The conditions that must be satisfied by the above parameters to achieve this result, are as follows:
1) |krc |>|krb |
2) Rmb >Rmc ##EQU3## 3) Rib -Rec ≧3e
where the distance Rib -Rec is marked "x" in FIGS. 1, 2, and 4.
FIG. 2 is a variant in which the abutment is an abutment which operates by repulsion and which comprises a magnetized ring 7 secured to the fixed portion 1 and a magnetized ring 8 secured to the moving portion 2. In this example, the rings are magnetized axially, but naturally they could be magnetized radially. In this variant, the centering bearing is a centering bearing which operates by attraction and which comprises a magnetized ring 9 secured to the fixed portion 1, and a magnetized ring 10 secured to the moving portion 2. As with the abutment, these axially magnetized rings could be magnetized radially.
As in the preceding example, the centering bearing 9-10 could be slightly offset axially relative to the abutment 7-8.
For the bearing to constitute a centering bearing that is angularly stable, the parameters mentioned above with reference to FIG. 1 must satisfy the same two conditions.
The bearings shown in FIGS. 1 and 2 both constitute angularly stable centering bearings. However, these bearings are unstable with respect to translation along axis z.
FIG. 3 shows a bearing that is similar to the bearing of FIG. 2, but in which the position of the moving portion 2 is defined axially by means of a mechanical abutment, which is a ball 11 in this example.
FIG. 4 shows another example of a bearing of the invention in which the position of the moving portion 2 with respect to translation along axis z is controlled by means of an active axial abutment comprising an electromagnet with its winding 12 and its magnetic circuit 13 on the fixed portion, and 14 on the moving portion. A position sensor 15-16 enables the winding 12 of the electromagnet to be powered electrically in conventional manner by means of a servo-control circuit that is known per se. In this bearing, the passive magnetic abutment operates by repulsion and comprises four magnetized rings 17, 18, 19, and 20 on the fixed portion 1 associated with four magnetized rings 21, 22, 23, and 24 on the moving portion 2. The passive magnetic centering bearing, which is situated coaxially with and inside the passive abutment, operates as an attractive centering bearing and includes three magnetized rings 25, 26, and 27 on the fixed portion and a single magnetized ring 28 on the moving portion 2.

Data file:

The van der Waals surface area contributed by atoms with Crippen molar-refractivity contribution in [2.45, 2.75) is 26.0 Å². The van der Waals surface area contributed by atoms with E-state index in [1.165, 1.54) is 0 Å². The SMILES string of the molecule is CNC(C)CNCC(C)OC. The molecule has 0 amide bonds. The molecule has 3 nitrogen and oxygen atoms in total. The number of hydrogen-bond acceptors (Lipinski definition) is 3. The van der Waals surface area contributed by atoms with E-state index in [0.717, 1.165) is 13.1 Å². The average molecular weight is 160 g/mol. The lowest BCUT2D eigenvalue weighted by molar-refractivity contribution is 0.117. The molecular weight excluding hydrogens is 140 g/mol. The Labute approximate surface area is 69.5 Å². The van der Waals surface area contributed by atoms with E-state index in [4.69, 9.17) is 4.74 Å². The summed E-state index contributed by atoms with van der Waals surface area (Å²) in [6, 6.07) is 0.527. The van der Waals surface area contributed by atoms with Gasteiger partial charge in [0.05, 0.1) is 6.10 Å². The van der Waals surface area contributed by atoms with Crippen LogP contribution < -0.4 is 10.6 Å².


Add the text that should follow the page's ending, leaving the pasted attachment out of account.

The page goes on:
In this way, and as shown, such a bearing is very simple and makes it possible for a solid moving body to be fully suspended as it rotates about axis z, with a single servo-control channel for actively positioning the moving portion 2 along axis z.
FIG. 5 shows an example of a rotor assembly mounted to rotate in a stator and magnetically suspended by means of a bearing of the invention, in which example positioning along the axis of rotation z is performed actively via an active axial abutment.
This example is a turbomolecular pump comprising a rotor 33 provided with rotor vanes 34, and a stator 29 including a suction inlet 30, a delivery outlet 31, and stator vanes 32. The rotor is rotated by an electrical motor comprising a rotor portion 35 secured to the rotor 33 and a stator portion 36 provided with windings 37 and secured to the stator 29. Suspension is performed magnetically and in accordance with the bearing of the invention via a passive magnetic abutment comprising a magnetized ring 38 secured to the stator 29, and a magnetized ring 39 secured to the rotor 33, and via a passive magnetic centering bearing which is coaxial with and inside the abutment, and which comprises a magnetized ring 40 secured to the stator 29, and a magnetized ring 41 secured to the rotor 33. The abutment 38-39 operates by repulsion and the centering bearing 40-41 operates by attraction. Positioning along axis z is controlled via an active axial abutment comprising an electromagnet with its winding 42 and a magnetic circuit 43 on the stator, and 44 on the rotor. A position sensor 45 controls the current passing through the winding 42 via a servo-control circuit (not shown) such that the reference clearance between the rotor and the stator is taken into account.
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|U.S. Classification||310/90.5, 310/90, 417/352, 84/123, 417/420|
|International Classification||F04D19/04, F16C39/06, F16C32/04|
|Cooperative Classification||F16C32/0427, F04D19/048, F16C39/063, F16C32/0425|
|European Classification||F16C32/04M2R2, F16C32/04M2R4, F16C39/06A, F04D19/04F|
|Feb 28, 1995||AS||Assignment|
Owner name: ALCATEL CIT, FRANCE
Free format text: ASSIGNMENT OF ASSIGNORS INTEREST;ASSIGNORS:DELAMARE, JEROME;YONNET, JEAN-PAUL;RULLIERE, ELISABETH;REEL/FRAME:007379/0042
Effective date: 19950120
|Jun 5, 2001||REMI||Maintenance fee reminder mailed|
|Nov 13, 2001||LAPS||Lapse for failure to pay maintenance fees|
|Jan 15, 2002||FP||Expired due to failure to pay maintenance fee|
Effective date: 20011111